|Advertising|Jobs 転職|Shukan ST|JT Weekly|Book Club|JT Women|Study in Japan|Times Coupon|Subscribe 新聞購読申込|
|Home > Opinion|
Saturday, July 21, 2012
Divisions serve to weaken ASEAN
The foreign ministers of the 10-member Association of Southeast Asian Nations held an extraordinary meeting on July 13 in Phnom Penh, Cambodia. Earlier there they had expressed concern over territorial disputes over islands and reefs in the resource-rich South China Sea between certain ASEAN members and China. But — for the first time in ASEAN's 45-year history — they failed on July 13 to issue a joint statement due to differences in opinion over China's assertive naval and fishing activities there. The division casts a shadow over the bloc's plan to create a regional economic community by 2015.
In the Cambodian capital, the ASEAN foreign ministers and their counterparts from six other countries including the United States, China and Japan, also attended a meeting of the ASEAN Regional Forum (ARF). Among the ASEAN members, the Philippines, Vietnam, Malaysia and Brunei have disputes with China over parts of the South China Sea. In a senior working level meeting on July 8, ASEAN and China had agreed to start talks on a legally-binding maritime code of conduct to manage the disputes. But on July 11, China's attitude suddenly shifted and it refused to begin the talks. The ARF's joint statement failed to mention the talks for the code of conduct, derailing an important chance for ASEAN and China to bring stabilization to the region.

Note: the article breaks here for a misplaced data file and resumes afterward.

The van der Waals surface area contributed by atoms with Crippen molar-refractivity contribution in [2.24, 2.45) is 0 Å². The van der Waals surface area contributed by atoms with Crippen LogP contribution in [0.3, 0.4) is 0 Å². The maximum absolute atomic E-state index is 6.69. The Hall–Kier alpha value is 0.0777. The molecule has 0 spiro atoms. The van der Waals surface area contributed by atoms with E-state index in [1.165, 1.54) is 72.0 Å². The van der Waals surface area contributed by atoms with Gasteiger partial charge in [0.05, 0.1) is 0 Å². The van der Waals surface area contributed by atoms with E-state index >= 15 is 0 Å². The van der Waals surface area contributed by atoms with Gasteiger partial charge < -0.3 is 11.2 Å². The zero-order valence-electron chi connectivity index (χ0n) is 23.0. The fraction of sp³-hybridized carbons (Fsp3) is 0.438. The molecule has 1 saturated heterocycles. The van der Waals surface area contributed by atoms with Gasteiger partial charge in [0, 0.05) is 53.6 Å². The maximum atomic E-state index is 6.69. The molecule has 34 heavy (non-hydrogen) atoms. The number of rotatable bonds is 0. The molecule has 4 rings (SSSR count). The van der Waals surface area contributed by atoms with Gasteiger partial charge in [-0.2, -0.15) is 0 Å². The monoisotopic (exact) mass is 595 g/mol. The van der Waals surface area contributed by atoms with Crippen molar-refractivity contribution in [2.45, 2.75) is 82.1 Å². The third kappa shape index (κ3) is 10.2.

In 2002, ASEAN and China adopted the Declaration on the Conduct of Parties in the South China Sea, which called for a peaceful resolution to territorial disputes there. Under the declaration, the parties are to refrain from building residences or other structures on islands and reefs not yet possessed by any party. But this declaration lacks binding power and has not been effective.
In the Phnom Penh meetings, ASEAN succumbed to China's tactic of putting off an agreement to start talks on the binding code of conduct and a rift developed among ASEAN members. China has been trying to deepen its ties with Cambodia — which served as chair this time — Laos and Myanmar through economic aid and investment. Chinese and Thai officials are also paying frequent visits to each other's countries.
The Philippines demanded that the foreign ministers' joint statement mention a recent standoff between Chinese and Philippine ships at the Scarborough Shoal, which is claimed by both countries. Vietnam, in response to China's move to open offshore oil blocks to foreign companies in an area of the South China Sea within Vietnam's exclusive economic zone, demanded that the declaration include respect for EEZs. But pro-China Cambodia rejected these demands.
The divisions among ASEAN members are advantageous to China. ASEAN members should realize that unity is indispensable in their negotiations with Beijing over South China Sea disputes. To this end, it is vital that they strive to build deeper and more trustful ties among themselves.